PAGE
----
The opposition to equal rights for dads is based on the assumption that because some unmarried dads ‘might’ pose a risk then all unmarried dads should be denied equal rights. Interestingly the same principle isn’t applied to all mums, even though some mums pose a risk to children. Rather than denying all mums basic parenting rights, this risk is managed through Social Services (and the same approach clearly could be taken with dads – indeed this approach is currently taken with marrried dads who get equal parenting rights – even though some of them pose a risk).
Leading fatherhood campaigners have now joined forces to call on the Lib Dem Children’s minister to stop blocking plans to give unmarried dads equal rights and are calling on supporters to sign their online petition.
At present in the UK only mothers and married fathers get automatic parental rights to make decisions on important matters like their children’s health, education, religion etc.
As well as treating unmarried fathers unequally, this law leads to the unnecessary mistreatment of dads, such as the Welsh father who was prevented from taking his baby home after his partner died during childbirth - for no other reason than he was an unmarried male parent.
These unequal rules apply to more than 300,000 dads every year. The law was amended under Labour to give parenting rights to unmarried dads once their partner agreed to put their name on the birth certificate but still over 50,000 births are registered every reach without a father being named on the birth certificate. (And fathers’ rights campaigners that their rights should be equal and automatic and not within the gift of the mother to grant or deny – any more than mother’s rights should be in gift of the father to grant or deny).
Campaigners say giving all fathers the same automatic rights in principle as all mothers sends an important message that both parents are important and encourages greater father involvement.
After years of resistance to change the law from left and right, the last Labour government put law change on the statute book, but the law wasn’t ratified before the party left office.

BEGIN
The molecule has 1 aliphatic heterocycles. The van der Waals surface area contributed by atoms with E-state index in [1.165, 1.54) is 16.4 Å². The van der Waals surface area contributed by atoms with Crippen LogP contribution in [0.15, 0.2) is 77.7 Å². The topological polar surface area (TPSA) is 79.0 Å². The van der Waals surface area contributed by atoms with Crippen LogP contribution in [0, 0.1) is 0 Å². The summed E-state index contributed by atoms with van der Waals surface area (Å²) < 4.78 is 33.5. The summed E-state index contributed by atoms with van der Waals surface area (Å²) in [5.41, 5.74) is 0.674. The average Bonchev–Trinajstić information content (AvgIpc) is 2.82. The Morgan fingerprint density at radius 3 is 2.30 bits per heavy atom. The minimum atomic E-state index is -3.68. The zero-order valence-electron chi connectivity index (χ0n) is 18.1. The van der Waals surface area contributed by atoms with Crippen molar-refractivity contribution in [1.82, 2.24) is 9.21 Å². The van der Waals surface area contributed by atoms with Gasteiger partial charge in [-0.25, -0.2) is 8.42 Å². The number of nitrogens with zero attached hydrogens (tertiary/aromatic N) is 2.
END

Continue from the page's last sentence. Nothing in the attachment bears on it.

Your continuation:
The law change appears to backed by Conversatives in the Coalition Governemnt, including Work and Pensions Secretary Iain Duncan Smith, who believes that fathers should have both a right and a responsibility to be formally acknowledged by the state. Media reports suggest he thinks “the move is a vital part of addressing a crisis in responsible parenting by fathers and increasing the rights of men in family law”.
However, the Lib Dem Minister for Children and Families, Sarah Teather, is reported as being opposed to the new legislation that would make it the default for unmarried fathers, like married fathers, to sign the birth certificate. According to a story in the Daily Mail the Minister is blocking the enactment of this legislation, which has already been drafted.
Currently over 1,000 children each week are left off the birth certificate.
According to Duncan Fisher OBE, founder of the think tank Fathers Direct (now The Fatherhood Institute) and the first male commissioner at the Equal Opportunities Commission:
“The opposition to the change bases itself on the claim that a new default would put some women and babies in danger of violent men. Campaigners say there is no evidence that birth registration would be a tool for dangerous men to be even more dangerous.
“At the heart of the opposition’s position is the low valuing of fatherhood – the cost of the current system….is so small in their opinion that it can be written off against an unevidenced possibility of harm to some mothers and babies.
“This is the dividing line in the debate about fatherhood – those who value it and those who do not.”
Duncan has co-ordinated a joint letter to The Minister of State for Children and Families with signatories including Adrienne Burgess, CEO of The Fatherhood Institute, Matt Buttery, Family Matters Institute and Karen Woodall at the Centre for Separated Families.